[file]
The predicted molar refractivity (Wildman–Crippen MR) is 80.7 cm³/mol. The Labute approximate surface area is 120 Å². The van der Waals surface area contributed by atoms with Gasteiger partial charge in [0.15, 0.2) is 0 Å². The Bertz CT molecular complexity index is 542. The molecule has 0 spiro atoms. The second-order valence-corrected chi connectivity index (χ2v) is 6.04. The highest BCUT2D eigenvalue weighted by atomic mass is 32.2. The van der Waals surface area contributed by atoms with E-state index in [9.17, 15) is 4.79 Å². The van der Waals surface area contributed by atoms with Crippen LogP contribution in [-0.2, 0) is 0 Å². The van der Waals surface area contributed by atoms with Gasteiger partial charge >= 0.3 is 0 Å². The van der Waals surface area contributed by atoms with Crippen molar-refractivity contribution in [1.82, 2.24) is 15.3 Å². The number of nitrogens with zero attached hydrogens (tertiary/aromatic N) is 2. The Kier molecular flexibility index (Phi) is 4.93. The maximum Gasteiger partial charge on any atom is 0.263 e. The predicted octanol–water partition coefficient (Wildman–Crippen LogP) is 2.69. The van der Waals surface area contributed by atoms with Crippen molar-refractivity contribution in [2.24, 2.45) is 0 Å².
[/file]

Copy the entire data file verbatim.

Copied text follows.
The predicted molar refractivity (Wildman–Crippen MR) is 80.7 cm³/mol. The Labute approximate surface area is 120 Å². The van der Waals surface area contributed by atoms with Gasteiger partial charge in [0.15, 0.2) is 0 Å². The Bertz CT molecular complexity index is 542. The molecule has 0 spiro atoms. The second-order valence-corrected chi connectivity index (χ2v) is 6.04. The highest BCUT2D eigenvalue weighted by atomic mass is 32.2. The van der Waals surface area contributed by atoms with E-state index in [9.17, 15) is 4.79 Å². The van der Waals surface area contributed by atoms with Crippen LogP contribution in [-0.2, 0) is 0 Å². The van der Waals surface area contributed by atoms with Gasteiger partial charge >= 0.3 is 0 Å². The van der Waals surface area contributed by atoms with Crippen molar-refractivity contribution in [1.82, 2.24) is 15.3 Å². The number of nitrogens with zero attached hydrogens (tertiary/aromatic N) is 2. The Kier molecular flexibility index (Phi) is 4.93. The maximum Gasteiger partial charge on any atom is 0.263 e. The predicted octanol–water partition coefficient (Wildman–Crippen LogP) is 2.69. The van der Waals surface area contributed by atoms with Crippen molar-refractivity contribution in [2.24, 2.45) is 0 Å².